Cullman County Historical Society hosts Flying Fifty Hotel presentation

Flying Fifty Hotel Owners Challie and Paul Knetter give a presentation on the hotel’s inspiration at the Sunday, June 23, 2024, meeting of the Cullman County Historical Society. (Nick Griffin/The Cullman Tribune)

CULLMAN, Ala. – The Cullman County Historical Society hosted its regularly scheduled meeting at the Cullman County Museum Sunday afternoon and enjoyed a special presentation on the new Flying Fifty Hotel from Owners Paul and Challie Knetter.

The Knetters began working on this project in 2022 and it was important to them that the hotel reflect the history of Cullman and tell the story of how the community has grown into what it is today. After a video presentation on the history of the Flying Fifty, they shared more on the economic impact that the group helped bring to Cullman.

“The 50s were an exciting time for Cullman and they were in the latter half of those years but before the Flying Fifty flew down to Florida and brough the industry here, that was a really tough time in Cullman’s economic history,” Paul Knetter said. “There were very few jobs, they had a bad crop one year and a lot of families that were from up north were actually planning to move back north because the economy wasn’t doing very well and this kind of saved the economy for Cullman, bringing the King Edwards Cigar plant here. It saved a lot of jobs and brought a lot of new jobs in and it just built from there.”

The Flying Fifty Hotel’s website (The Flying Fifty Hotel) gives more information about the hotel’s inspiration and overall theme:

“Travel back in time and experience a one-of-a-kind stay at our centrally located boutique hotel in downtown Cullman. Newly designed with the 1950s in mind, our hotel’s namesake comes from the 47 men, known as the ‘The Flying Fifty,’ who played an important role in creating a brighter future for our community. We hope to carry on their legacy by highlighting the spirit of Cullman for years to come.”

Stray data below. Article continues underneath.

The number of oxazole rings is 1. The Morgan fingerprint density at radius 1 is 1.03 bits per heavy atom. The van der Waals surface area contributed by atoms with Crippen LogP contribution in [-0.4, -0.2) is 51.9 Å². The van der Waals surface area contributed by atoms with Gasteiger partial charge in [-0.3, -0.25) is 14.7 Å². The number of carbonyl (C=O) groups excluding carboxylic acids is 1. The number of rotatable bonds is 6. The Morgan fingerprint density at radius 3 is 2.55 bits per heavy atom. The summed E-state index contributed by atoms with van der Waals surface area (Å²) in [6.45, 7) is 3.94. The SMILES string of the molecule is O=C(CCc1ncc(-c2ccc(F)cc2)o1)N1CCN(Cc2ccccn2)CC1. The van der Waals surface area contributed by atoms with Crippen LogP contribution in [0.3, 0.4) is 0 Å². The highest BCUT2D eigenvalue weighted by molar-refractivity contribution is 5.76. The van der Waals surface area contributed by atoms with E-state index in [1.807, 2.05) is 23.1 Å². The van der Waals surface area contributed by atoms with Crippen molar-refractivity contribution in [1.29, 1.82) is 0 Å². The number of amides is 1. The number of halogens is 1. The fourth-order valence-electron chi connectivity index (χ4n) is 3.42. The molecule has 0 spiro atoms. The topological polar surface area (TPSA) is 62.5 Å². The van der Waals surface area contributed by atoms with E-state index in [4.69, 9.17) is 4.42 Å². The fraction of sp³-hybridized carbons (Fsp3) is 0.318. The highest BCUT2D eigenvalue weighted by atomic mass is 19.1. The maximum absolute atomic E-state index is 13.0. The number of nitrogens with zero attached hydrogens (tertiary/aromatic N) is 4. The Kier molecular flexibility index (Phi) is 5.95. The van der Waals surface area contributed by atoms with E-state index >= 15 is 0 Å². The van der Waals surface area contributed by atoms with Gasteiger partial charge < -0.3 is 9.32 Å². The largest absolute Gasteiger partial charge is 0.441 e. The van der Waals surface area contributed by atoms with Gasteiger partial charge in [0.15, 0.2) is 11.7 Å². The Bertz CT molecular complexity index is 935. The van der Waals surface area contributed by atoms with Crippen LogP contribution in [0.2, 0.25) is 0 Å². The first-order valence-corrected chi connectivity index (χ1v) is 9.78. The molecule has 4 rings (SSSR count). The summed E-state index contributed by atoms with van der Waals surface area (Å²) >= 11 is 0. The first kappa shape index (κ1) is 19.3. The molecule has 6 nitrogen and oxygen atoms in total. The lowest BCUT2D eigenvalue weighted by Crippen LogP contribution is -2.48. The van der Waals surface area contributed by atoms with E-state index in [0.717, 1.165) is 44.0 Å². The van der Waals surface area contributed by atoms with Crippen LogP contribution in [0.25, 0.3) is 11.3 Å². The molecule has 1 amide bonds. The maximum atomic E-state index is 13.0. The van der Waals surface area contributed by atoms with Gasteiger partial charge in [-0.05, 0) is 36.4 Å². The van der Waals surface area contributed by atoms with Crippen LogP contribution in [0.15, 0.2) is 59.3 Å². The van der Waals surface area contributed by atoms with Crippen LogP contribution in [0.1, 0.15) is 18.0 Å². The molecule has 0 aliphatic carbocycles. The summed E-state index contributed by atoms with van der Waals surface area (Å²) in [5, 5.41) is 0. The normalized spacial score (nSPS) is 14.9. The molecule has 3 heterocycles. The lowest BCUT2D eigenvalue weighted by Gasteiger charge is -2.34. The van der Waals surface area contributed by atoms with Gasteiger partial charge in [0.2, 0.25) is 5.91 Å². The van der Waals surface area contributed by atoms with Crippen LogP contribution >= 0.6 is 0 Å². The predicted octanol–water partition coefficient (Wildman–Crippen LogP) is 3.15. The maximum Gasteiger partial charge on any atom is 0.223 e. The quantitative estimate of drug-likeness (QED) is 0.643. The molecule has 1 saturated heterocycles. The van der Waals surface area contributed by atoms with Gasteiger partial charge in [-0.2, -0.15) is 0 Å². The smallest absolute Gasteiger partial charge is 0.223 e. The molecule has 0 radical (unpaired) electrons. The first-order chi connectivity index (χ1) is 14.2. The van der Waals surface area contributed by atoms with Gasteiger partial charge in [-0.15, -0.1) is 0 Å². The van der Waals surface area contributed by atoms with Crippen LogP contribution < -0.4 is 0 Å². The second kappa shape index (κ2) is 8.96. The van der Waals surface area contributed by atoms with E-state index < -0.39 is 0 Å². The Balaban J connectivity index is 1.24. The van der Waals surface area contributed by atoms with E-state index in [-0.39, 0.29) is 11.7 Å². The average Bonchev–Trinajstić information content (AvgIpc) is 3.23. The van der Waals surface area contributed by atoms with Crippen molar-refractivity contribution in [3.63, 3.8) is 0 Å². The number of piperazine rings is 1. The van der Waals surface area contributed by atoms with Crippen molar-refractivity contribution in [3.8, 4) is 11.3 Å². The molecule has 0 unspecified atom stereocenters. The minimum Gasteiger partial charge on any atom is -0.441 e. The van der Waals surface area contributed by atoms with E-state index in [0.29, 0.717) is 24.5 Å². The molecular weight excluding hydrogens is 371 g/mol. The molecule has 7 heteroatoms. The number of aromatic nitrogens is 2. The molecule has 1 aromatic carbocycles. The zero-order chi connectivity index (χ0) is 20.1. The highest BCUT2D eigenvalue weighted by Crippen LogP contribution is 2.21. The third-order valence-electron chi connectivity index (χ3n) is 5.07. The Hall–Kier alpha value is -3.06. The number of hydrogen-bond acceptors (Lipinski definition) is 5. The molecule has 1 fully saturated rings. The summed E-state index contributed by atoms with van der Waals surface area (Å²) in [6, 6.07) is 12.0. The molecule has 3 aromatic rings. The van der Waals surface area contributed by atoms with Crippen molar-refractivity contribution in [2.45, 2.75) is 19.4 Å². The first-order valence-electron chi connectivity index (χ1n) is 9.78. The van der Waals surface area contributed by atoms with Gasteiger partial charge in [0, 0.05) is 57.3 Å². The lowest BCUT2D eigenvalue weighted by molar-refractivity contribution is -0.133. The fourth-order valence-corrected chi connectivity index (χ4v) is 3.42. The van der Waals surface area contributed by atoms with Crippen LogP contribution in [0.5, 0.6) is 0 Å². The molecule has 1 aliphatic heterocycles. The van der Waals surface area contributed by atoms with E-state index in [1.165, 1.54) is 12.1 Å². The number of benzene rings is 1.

The hotel features seven suites, each themed after a different, unique characteristic of Cullman: the Founders Suite, the Frankweiler Suite, the Heritage Suite, the Lakes Suite, the Steeples Suite, the Wallace Suite and the Wilderness Suite. Each one is decorated and furnished by local artists, craftsmen and businesses to make the hotel feel as local as possible and celebrate the history of Cullman.

“We tried to find books from Cullman authors, books about Cullman and Alabama history and those kinds of things. We wanted to really theme our library after that, so we’ve got old Cullman High School albums from the 60s and St. Bernard yearbooks from the 60s as well to try and really incorporate that history throughout the hotel,” Challie Knetter said. “They also saved the eagle that hung outside of the building of the old Cullman Savings Bank and we were able to hang it in the hotel. Pretty much every piece of art in the hotel is either created by a local artist or has something that ties back to Cullman’s history.”

The story of the Flying Fifty

“In the 1950s, during a time when many residents were forced to seek employment outside of Alabama, a transformative moment unfolded in Cullman. Mrs. Betty Bledsoe received a casual phone call from a friend, who had just eaten at the All-Steak restaurant and was bound for Mississippi with a group of men to locate land for a King Edward’s Cigar Plant. After the call, Betty alerted her husband, Dr. Leroy Bledsoe, and the Chamber of Commerce hastily convened.

“The following morning, a group of forty-eight men, self-dubbed ‘The Flying Fifty,’ boarded planes on a mission to meet with the board of directors at King Edward’s headquarters. During this meeting, the Flying Fifty effectively persuaded Swisher to designate Cullman as the location for their plant.

“However, the agreement came with a condition — Cullman needed to develop a suitable plot of land for the plant. Undeterred, the community rallied together, raising funds and erecting a modest structure affectionately known as ‘The Cigar Shack’ on the Courthouse lawn. Even the youngest members of the community contributed pocket change, demonstrating the collective commitment to the cause. Local radio stations joined the effort, suspending regular programming to champion the town’s initiative.

“This chapter of Cullman’s history stands as a testament to our community spirit and ingenuity. The Flying Fifty, with their determination and resourcefulness, played a pivotal role ensuring a brighter future for our town.”

To book your stay at the Flying Fifty Hotel, visit

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